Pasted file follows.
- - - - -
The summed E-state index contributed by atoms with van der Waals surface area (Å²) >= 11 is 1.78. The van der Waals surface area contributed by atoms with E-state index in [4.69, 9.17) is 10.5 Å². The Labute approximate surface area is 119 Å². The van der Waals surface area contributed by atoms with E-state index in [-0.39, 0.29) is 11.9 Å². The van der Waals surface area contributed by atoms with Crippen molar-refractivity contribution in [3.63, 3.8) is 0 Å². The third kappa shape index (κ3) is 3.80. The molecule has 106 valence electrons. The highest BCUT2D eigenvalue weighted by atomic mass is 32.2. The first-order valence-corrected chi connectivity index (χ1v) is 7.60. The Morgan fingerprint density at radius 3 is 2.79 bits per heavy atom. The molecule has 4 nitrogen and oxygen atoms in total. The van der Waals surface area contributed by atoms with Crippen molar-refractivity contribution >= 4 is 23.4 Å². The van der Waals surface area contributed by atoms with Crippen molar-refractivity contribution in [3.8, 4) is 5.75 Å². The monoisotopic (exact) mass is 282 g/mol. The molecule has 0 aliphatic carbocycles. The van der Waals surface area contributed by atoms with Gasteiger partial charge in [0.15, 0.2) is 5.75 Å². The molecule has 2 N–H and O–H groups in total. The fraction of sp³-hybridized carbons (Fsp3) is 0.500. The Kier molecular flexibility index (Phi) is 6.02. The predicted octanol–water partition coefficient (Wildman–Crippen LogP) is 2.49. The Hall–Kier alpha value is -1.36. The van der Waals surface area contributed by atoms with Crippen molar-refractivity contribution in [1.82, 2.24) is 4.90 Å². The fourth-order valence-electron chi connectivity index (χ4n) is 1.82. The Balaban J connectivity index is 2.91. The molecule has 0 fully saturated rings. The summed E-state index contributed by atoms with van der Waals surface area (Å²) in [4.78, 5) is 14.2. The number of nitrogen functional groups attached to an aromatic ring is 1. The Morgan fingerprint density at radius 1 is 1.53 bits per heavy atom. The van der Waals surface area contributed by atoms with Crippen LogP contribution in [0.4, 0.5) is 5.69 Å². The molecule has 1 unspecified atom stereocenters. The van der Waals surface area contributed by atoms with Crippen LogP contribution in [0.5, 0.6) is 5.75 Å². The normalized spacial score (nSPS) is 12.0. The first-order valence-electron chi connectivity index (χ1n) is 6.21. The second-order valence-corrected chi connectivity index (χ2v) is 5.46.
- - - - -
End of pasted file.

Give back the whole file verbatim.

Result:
The summed E-state index contributed by atoms with van der Waals surface area (Å²) >= 11 is 1.78. The van der Waals surface area contributed by atoms with E-state index in [4.69, 9.17) is 10.5 Å². The Labute approximate surface area is 119 Å². The van der Waals surface area contributed by atoms with E-state index in [-0.39, 0.29) is 11.9 Å². The van der Waals surface area contributed by atoms with Crippen molar-refractivity contribution in [3.63, 3.8) is 0 Å². The third kappa shape index (κ3) is 3.80. The molecule has 106 valence electrons. The highest BCUT2D eigenvalue weighted by atomic mass is 32.2. The first-order valence-corrected chi connectivity index (χ1v) is 7.60. The Morgan fingerprint density at radius 3 is 2.79 bits per heavy atom. The molecule has 4 nitrogen and oxygen atoms in total. The van der Waals surface area contributed by atoms with Crippen molar-refractivity contribution >= 4 is 23.4 Å². The van der Waals surface area contributed by atoms with Crippen molar-refractivity contribution in [3.8, 4) is 5.75 Å². The monoisotopic (exact) mass is 282 g/mol. The molecule has 0 aliphatic carbocycles. The van der Waals surface area contributed by atoms with Gasteiger partial charge in [0.15, 0.2) is 5.75 Å². The molecule has 2 N–H and O–H groups in total. The fraction of sp³-hybridized carbons (Fsp3) is 0.500. The Kier molecular flexibility index (Phi) is 6.02. The predicted octanol–water partition coefficient (Wildman–Crippen LogP) is 2.49. The Hall–Kier alpha value is -1.36. The van der Waals surface area contributed by atoms with Crippen molar-refractivity contribution in [1.82, 2.24) is 4.90 Å². The fourth-order valence-electron chi connectivity index (χ4n) is 1.82. The Balaban J connectivity index is 2.91. The molecule has 0 fully saturated rings. The summed E-state index contributed by atoms with van der Waals surface area (Å²) in [4.78, 5) is 14.2. The number of nitrogen functional groups attached to an aromatic ring is 1. The Morgan fingerprint density at radius 1 is 1.53 bits per heavy atom. The van der Waals surface area contributed by atoms with Crippen LogP contribution in [0.4, 0.5) is 5.69 Å². The molecule has 1 unspecified atom stereocenters. The van der Waals surface area contributed by atoms with Crippen LogP contribution in [0.5, 0.6) is 5.75 Å². The normalized spacial score (nSPS) is 12.0. The first-order valence-electron chi connectivity index (χ1n) is 6.21. The second-order valence-corrected chi connectivity index (χ2v) is 5.46.